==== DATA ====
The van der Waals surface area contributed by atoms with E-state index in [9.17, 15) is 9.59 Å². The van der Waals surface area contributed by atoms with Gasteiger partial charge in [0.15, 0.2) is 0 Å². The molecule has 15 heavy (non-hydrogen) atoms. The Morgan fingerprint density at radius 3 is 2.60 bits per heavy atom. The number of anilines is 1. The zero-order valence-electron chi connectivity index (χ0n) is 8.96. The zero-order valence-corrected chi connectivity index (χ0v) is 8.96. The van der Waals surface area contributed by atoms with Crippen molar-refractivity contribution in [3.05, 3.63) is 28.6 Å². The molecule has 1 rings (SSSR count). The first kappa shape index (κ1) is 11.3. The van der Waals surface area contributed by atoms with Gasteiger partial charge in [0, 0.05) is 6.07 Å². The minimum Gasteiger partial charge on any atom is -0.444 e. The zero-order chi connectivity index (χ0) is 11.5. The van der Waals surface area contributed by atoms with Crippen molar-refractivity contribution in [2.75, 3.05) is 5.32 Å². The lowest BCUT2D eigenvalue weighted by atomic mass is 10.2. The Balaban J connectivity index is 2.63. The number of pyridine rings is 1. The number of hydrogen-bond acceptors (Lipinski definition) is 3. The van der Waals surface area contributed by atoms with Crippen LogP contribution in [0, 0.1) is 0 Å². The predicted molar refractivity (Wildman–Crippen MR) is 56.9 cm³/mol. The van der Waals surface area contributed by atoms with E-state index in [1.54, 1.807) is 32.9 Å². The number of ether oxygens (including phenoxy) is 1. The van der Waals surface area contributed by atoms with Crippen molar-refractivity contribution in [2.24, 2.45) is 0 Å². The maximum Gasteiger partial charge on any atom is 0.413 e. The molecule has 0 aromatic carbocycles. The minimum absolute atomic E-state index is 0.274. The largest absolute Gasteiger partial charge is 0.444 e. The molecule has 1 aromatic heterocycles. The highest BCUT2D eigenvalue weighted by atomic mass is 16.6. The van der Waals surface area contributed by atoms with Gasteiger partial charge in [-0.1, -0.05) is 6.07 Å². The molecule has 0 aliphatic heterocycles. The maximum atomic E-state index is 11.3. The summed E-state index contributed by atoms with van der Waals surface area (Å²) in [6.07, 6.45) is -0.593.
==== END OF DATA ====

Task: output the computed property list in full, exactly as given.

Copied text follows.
The van der Waals surface area contributed by atoms with E-state index in [9.17, 15) is 9.59 Å². The van der Waals surface area contributed by atoms with Gasteiger partial charge in [0.15, 0.2) is 0 Å². The molecule has 15 heavy (non-hydrogen) atoms. The Morgan fingerprint density at radius 3 is 2.60 bits per heavy atom. The number of anilines is 1. The zero-order valence-electron chi connectivity index (χ0n) is 8.96. The zero-order valence-corrected chi connectivity index (χ0v) is 8.96. The van der Waals surface area contributed by atoms with Crippen molar-refractivity contribution in [3.05, 3.63) is 28.6 Å². The molecule has 1 rings (SSSR count). The first kappa shape index (κ1) is 11.3. The van der Waals surface area contributed by atoms with Gasteiger partial charge in [0, 0.05) is 6.07 Å². The minimum Gasteiger partial charge on any atom is -0.444 e. The zero-order chi connectivity index (χ0) is 11.5. The van der Waals surface area contributed by atoms with Crippen molar-refractivity contribution in [2.75, 3.05) is 5.32 Å². The lowest BCUT2D eigenvalue weighted by atomic mass is 10.2. The Balaban J connectivity index is 2.63. The number of pyridine rings is 1. The number of hydrogen-bond acceptors (Lipinski definition) is 3. The van der Waals surface area contributed by atoms with Crippen LogP contribution in [0, 0.1) is 0 Å². The predicted molar refractivity (Wildman–Crippen MR) is 56.9 cm³/mol. The van der Waals surface area contributed by atoms with E-state index in [1.54, 1.807) is 32.9 Å². The number of ether oxygens (including phenoxy) is 1. The van der Waals surface area contributed by atoms with Crippen molar-refractivity contribution in [2.24, 2.45) is 0 Å². The maximum Gasteiger partial charge on any atom is 0.413 e. The molecule has 0 aromatic carbocycles. The minimum absolute atomic E-state index is 0.274. The largest absolute Gasteiger partial charge is 0.444 e. The molecule has 1 aromatic heterocycles. The highest BCUT2D eigenvalue weighted by atomic mass is 16.6. The van der Waals surface area contributed by atoms with Gasteiger partial charge in [-0.1, -0.05) is 6.07 Å². The molecule has 0 aliphatic heterocycles. The maximum atomic E-state index is 11.3. The summed E-state index contributed by atoms with van der Waals surface area (Å²) in [6.07, 6.45) is -0.593.